In recent years Monarch has struggled. In 2011 the group posted losses of more than £51m ($82m) and while it returned to profit last year the pretax figure was a lacklustre £17m ($27m).
In a bid to turnaround the group, Monarch performed a “strategic review” of its entire operations this year, concluding that the carrier’s future lay as a European low-cost carrier.
In line with this ambition the airline will be dumping its long-haul and charter services from April 2015, to “specialise on Monarch’s ‘heartland’ of scheduled short-haul European leisure routes”.
Monarch is also set to cut its fleet from 42 to 34 aircraft and replace the A320s and A321s it currently operates with a fleet of 30 737 MAX aircraft, which are to be delivered over two years from 2018. The group said the change will “provide a cost-effective and uniform fleet”.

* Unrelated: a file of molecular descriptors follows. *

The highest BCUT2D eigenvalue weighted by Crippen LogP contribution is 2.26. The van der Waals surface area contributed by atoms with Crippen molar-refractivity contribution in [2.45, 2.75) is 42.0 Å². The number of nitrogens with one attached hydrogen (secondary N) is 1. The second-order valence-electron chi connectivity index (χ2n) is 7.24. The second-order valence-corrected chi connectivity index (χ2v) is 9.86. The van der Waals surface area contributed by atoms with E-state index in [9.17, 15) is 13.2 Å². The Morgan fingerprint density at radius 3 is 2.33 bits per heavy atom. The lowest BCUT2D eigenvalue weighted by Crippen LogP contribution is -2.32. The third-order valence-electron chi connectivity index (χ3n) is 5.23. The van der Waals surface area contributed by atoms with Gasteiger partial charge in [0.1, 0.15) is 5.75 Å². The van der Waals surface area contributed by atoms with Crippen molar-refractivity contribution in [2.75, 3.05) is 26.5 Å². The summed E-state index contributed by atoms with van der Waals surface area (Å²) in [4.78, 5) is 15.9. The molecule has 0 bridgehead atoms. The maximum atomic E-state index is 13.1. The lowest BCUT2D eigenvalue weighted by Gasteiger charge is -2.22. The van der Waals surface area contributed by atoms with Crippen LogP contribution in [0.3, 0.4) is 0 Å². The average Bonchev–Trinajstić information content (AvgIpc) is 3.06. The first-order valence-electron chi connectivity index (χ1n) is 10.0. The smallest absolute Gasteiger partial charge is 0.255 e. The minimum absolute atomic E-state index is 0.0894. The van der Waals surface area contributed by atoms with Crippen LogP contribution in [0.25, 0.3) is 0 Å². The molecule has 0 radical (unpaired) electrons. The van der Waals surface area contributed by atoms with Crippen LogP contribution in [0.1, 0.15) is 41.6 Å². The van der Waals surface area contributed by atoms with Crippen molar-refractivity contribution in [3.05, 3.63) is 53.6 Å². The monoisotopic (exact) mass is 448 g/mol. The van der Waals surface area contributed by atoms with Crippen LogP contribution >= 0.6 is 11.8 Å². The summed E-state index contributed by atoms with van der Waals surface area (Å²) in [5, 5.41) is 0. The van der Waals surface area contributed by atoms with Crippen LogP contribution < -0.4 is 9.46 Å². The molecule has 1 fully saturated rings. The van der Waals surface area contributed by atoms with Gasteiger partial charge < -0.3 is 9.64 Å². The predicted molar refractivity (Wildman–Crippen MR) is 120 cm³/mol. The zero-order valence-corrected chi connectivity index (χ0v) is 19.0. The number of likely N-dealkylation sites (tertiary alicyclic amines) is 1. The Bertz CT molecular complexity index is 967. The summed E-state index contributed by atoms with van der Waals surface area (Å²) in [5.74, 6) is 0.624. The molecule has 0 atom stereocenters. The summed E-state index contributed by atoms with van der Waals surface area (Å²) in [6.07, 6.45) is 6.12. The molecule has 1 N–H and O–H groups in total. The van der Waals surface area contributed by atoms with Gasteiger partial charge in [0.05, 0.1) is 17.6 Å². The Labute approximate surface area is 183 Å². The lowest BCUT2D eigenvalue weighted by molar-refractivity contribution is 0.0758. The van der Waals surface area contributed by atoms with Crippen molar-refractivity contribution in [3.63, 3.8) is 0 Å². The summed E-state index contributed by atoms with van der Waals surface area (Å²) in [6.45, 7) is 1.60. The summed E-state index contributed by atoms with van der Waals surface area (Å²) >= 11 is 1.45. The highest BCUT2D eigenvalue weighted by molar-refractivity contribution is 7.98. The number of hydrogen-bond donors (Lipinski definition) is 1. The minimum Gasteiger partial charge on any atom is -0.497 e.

Overall the group claimed the restructure, which has also resulted in 700 redundancies, will enable it to cut annual costs by £200m ($322m).
Monarch’s decision to focus on short-haul routes and become an LCC sits in stark contrast to the turnaround strategy being adopted at fellow European carrier Alitalia.
Etihad, which has taken a 49 per cent stake in the Italian carrier, has confirmed it wants to make Alitalia a premium brand. Furthermore, it has decided to focus on long-haul routes, introducing new routes and increasing Alitalia’s widebody fleet by a third.
It will be interesting to see how these two very different strategies pan out over the coming years.